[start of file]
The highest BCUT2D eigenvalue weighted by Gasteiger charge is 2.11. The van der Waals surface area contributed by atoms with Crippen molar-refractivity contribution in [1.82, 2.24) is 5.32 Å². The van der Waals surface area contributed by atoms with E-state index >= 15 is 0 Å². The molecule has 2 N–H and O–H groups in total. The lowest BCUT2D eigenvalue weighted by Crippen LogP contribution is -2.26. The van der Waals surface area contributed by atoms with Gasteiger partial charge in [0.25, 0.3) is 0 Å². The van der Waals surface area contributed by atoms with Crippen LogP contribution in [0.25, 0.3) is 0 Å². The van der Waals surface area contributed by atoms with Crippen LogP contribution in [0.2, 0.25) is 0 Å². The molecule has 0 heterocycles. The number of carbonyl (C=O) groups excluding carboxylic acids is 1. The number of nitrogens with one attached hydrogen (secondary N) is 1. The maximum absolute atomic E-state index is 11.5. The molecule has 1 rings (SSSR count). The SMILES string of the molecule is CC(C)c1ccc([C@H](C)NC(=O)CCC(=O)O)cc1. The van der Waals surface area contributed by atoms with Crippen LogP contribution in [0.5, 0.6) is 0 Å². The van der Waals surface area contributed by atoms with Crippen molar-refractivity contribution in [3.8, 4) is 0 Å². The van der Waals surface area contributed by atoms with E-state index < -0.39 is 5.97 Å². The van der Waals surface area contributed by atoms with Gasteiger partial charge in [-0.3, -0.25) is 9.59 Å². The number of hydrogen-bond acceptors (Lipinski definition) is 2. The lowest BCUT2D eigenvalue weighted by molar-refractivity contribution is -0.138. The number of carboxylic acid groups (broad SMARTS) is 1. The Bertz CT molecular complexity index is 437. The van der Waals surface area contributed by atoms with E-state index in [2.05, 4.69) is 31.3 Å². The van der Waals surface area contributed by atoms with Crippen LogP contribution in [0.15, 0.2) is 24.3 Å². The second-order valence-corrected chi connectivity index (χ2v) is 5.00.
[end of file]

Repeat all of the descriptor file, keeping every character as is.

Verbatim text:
The highest BCUT2D eigenvalue weighted by Gasteiger charge is 2.11. The van der Waals surface area contributed by atoms with Crippen molar-refractivity contribution in [1.82, 2.24) is 5.32 Å². The van der Waals surface area contributed by atoms with E-state index >= 15 is 0 Å². The molecule has 2 N–H and O–H groups in total. The lowest BCUT2D eigenvalue weighted by Crippen LogP contribution is -2.26. The van der Waals surface area contributed by atoms with Gasteiger partial charge in [0.25, 0.3) is 0 Å². The van der Waals surface area contributed by atoms with Crippen LogP contribution in [0.25, 0.3) is 0 Å². The van der Waals surface area contributed by atoms with Crippen LogP contribution in [0.2, 0.25) is 0 Å². The molecule has 0 heterocycles. The number of carbonyl (C=O) groups excluding carboxylic acids is 1. The number of nitrogens with one attached hydrogen (secondary N) is 1. The maximum absolute atomic E-state index is 11.5. The molecule has 1 rings (SSSR count). The SMILES string of the molecule is CC(C)c1ccc([C@H](C)NC(=O)CCC(=O)O)cc1. The van der Waals surface area contributed by atoms with Crippen LogP contribution in [0.5, 0.6) is 0 Å². The van der Waals surface area contributed by atoms with Crippen molar-refractivity contribution in [3.8, 4) is 0 Å². The van der Waals surface area contributed by atoms with E-state index < -0.39 is 5.97 Å². The van der Waals surface area contributed by atoms with Gasteiger partial charge in [-0.3, -0.25) is 9.59 Å². The number of hydrogen-bond acceptors (Lipinski definition) is 2. The lowest BCUT2D eigenvalue weighted by molar-refractivity contribution is -0.138. The number of carboxylic acid groups (broad SMARTS) is 1. The Bertz CT molecular complexity index is 437. The van der Waals surface area contributed by atoms with E-state index in [2.05, 4.69) is 31.3 Å². The van der Waals surface area contributed by atoms with Crippen LogP contribution in [0.15, 0.2) is 24.3 Å². The second-order valence-corrected chi connectivity index (χ2v) is 5.00.